The Association Agreements aim at the dismantling of all import duties over a period of time "not exceeding 10 years". A so-called "review clause" shall enable further market openings for products that haven’t been fully liberalised after the entry into force of the free trade areas. Through successive rounds of negotiations the EU wants to abolish all remaining barriers to trade. Consequently, Andean and Central American governments will lose any means to protect family farmers or local enterprises against highly competitive and often subsidised exports from the European Union.
Under the EU General System of Preferences (GSP) Andean and Central American countries enjoy preferential market access to the European Union for selected products. However, these preferences will be covered by the new free trade agreements and the Latin American beneficiaries "shall be withdrawn" from the list of countries benefiting from the GSP. Thanks to this provision, the European Commission disposes of a very effective means of extortion. Governments that don’t agree with European demands risk losing their current preferences.
Attacking public goods
In order to facilitate and protect European investment the mandates envisage "frameworks for establishment" which will be based on principles of "non-discrimination, market access" and on "general principles of protection". Furthermore, the EU wants "competition rules", which restrict "anti-competitive behaviour" like, for instance, state aids for public utilities or other local enterprises. Fostering the grip of private capital on public services, the European Union demands a "progressive liberalisation" of Latin American procurement markets, including "public entities in the water, energy and transport sectors".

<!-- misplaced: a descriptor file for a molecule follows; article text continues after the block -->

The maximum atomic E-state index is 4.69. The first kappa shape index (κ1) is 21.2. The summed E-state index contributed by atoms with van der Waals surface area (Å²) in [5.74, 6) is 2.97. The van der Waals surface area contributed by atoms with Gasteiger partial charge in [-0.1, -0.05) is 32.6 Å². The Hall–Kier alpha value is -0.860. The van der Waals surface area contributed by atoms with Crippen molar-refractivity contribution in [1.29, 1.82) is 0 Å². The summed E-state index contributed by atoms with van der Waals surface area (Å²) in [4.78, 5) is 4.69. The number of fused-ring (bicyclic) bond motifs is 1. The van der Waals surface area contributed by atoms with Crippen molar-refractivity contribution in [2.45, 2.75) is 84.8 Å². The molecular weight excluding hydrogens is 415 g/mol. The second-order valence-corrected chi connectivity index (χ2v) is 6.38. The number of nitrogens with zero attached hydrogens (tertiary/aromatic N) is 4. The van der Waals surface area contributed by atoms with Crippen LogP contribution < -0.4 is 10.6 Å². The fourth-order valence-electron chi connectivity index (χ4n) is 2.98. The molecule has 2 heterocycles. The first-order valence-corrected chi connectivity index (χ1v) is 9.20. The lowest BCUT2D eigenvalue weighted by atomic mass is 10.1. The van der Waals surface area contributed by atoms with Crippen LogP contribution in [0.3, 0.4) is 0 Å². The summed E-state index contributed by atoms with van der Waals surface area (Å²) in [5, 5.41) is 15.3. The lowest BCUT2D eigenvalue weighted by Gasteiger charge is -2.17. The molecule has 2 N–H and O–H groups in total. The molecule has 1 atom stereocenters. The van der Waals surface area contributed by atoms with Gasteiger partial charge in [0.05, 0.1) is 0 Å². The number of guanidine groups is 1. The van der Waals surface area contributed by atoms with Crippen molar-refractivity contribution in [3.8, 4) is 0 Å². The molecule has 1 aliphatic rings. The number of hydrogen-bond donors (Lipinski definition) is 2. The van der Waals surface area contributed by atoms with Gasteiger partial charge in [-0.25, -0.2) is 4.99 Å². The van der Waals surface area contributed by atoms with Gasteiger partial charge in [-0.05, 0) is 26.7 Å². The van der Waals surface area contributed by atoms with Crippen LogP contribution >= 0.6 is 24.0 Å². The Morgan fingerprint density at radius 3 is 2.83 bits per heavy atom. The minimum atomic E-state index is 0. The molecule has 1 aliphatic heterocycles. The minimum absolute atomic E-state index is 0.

The European negotiation mandates constitute a neoliberal offensive against already weakened public services. Ignoring all the bad experiences with failed privatisations they run counter to the many efforts of regaining democratic control over public goods like water, energy or land. They undermine politics of redistribution of wealth, agrarian reforms or nationalisations of natural resources, that are underway in Bolivia, Ecuador or Nicaragua. It is particularly disturbing to see the EU reintroduce the so-called "Singapore issues" of investment, competition and procurement rules, which have already been rejected in the WTO. In this sense, the Association Agreements would represent very dangerous "WTO plus" accords.
Finally, the European trade attack effectively undermines alternative approaches of regional integration like the Bolivarian Alternative for the Americas ALBA.  While ALBA rests on principles of solidarity and complementarity, the European Union is pushing for unfettered competition and reciprocal market openings to the detriment of Andean and Central American economies. Therefore, the neoliberal European offensive shouldn’t be underestimated. Trade agreements with the European Union pose the same threats as the US accords with Central America, Colombia or Peru.
Thomas Fritz, FDCL, 16th of May 2007
Further information: www.fdcl.org
 In Central America the EU negotiates with Costa Rica, El Salvador, Guatemala, Honduras, Nicaragua and Panama.
 Members of the Andean Community are Bolivia, Peru, Ecuador and Colombia.
 The mandates only mention the possibility that asymmetries "may be considered, where necessary", for instance, by agreeing to "different timings for transitional periods".